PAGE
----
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Retailers, consumers and prices

Check Out Line: Predicting Valentine’s Day spending

February 1, 2010

VALENTINE-BRUSSELS/Check out differing projections for spending on Valentine’s Day.

For you romantics out there who gauge the strength of your love by an annual showering of flowers, chocolate and jewelry on Valentine’s Day — you might want to adjust your expectations.

This year, couples plan to spend an average of $63.34 on gifts for their significant other or spouse, down nearly 6 percent from $67.22 last year, according to the National Retail Federation’s 2010 Valentine’s Day Consumer Intentions and Actions Survey. At the same time, the average person plans to spend $5.37 on their friends, up 13 percent from $4.74 last year.

The survey also found people plan to spend more on classmates and teachers, co-workers and pets.

“While some may view Valentine’s Day as cliche, many people still look forward to giving significant others, friends, family and even pets something special,” said Tracy Mullin, NRF’s president and CEO in a statement. “Rather than not give anything at all, consumers will instead focus on small, thoughtful gifts for the people who mean the most to them this year.”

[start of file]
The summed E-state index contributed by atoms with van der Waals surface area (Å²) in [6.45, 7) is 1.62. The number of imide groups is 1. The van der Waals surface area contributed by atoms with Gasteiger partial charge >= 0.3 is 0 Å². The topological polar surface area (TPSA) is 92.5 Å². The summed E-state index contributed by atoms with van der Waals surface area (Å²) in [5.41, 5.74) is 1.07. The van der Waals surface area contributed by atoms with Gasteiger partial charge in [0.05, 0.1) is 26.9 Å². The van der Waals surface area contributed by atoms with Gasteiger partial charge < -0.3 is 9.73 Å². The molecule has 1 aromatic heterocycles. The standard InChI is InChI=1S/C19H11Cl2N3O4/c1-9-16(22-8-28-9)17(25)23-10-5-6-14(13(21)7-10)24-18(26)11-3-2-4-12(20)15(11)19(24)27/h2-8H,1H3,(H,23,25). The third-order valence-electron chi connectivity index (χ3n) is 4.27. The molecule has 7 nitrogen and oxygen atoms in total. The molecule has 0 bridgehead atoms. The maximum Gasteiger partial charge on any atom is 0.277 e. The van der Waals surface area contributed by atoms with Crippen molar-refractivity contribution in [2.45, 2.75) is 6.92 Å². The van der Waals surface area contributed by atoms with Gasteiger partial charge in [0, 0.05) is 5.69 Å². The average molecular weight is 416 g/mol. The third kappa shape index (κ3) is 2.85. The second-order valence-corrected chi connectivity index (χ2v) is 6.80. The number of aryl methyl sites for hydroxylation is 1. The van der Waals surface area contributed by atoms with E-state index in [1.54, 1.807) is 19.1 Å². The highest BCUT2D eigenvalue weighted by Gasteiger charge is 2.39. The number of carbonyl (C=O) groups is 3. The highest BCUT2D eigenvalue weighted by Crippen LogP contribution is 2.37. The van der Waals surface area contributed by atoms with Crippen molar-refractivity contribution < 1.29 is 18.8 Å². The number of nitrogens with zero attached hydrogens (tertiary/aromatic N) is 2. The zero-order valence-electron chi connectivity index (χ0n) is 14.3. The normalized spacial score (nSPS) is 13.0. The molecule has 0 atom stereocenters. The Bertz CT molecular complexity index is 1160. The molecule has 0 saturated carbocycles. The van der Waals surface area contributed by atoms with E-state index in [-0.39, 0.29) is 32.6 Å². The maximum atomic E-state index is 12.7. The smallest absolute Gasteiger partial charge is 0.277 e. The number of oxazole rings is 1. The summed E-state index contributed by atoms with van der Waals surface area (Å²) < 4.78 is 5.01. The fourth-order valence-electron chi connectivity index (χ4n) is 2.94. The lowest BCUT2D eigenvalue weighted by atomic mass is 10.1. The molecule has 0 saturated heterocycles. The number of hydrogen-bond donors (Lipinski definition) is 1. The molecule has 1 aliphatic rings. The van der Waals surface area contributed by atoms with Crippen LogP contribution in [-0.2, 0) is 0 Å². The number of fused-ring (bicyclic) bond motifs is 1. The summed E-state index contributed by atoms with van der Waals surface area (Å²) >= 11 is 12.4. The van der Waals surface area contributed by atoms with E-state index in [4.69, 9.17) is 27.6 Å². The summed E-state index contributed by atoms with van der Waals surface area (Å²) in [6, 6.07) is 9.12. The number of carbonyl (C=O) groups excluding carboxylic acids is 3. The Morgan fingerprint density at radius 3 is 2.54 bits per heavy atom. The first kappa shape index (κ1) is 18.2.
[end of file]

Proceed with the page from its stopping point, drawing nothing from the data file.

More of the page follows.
The NRF predicted total holiday spending will reach $14.1 billion.

Yet another, more optimistic survey from research firm IBISWorld predicted that total Valentine’s Day spending will be up 3.3 percent from last year, reaching $17.6 billion. The caveat here though is that since the holiday falls on a Sunday, more of the spending will move from traditional gift-giving toward dining out.

“Because Valentine’s Day lands on a Sunday, restaurants are likely to gain traffic throughout the entire weekend,” said Toon van Beek, an analyst with IBISWorld in a statement. “Furthermore, because President’s Day is on the following Monday, many consumers will be able to travel over the three-day weekend, further boosting restaurant sales.”

IBISWorld predicted that U.S. consumers will spend 8.2 percent more on dining out and 2.3 percent more on romantic getaways, and that spending on traditional gifts like jewelry and flowers will each fall nearly 5 percent.

Whatever your significant other does, just remember: It’s the thought that counts.

Also in the basket:  

Bloomingdale’s opens first non-U.S. store in Dubai

Alberto Culver profit tops expectations

Amazon gives in to Macmillan on e-book pricing

(Photo: Reuters)

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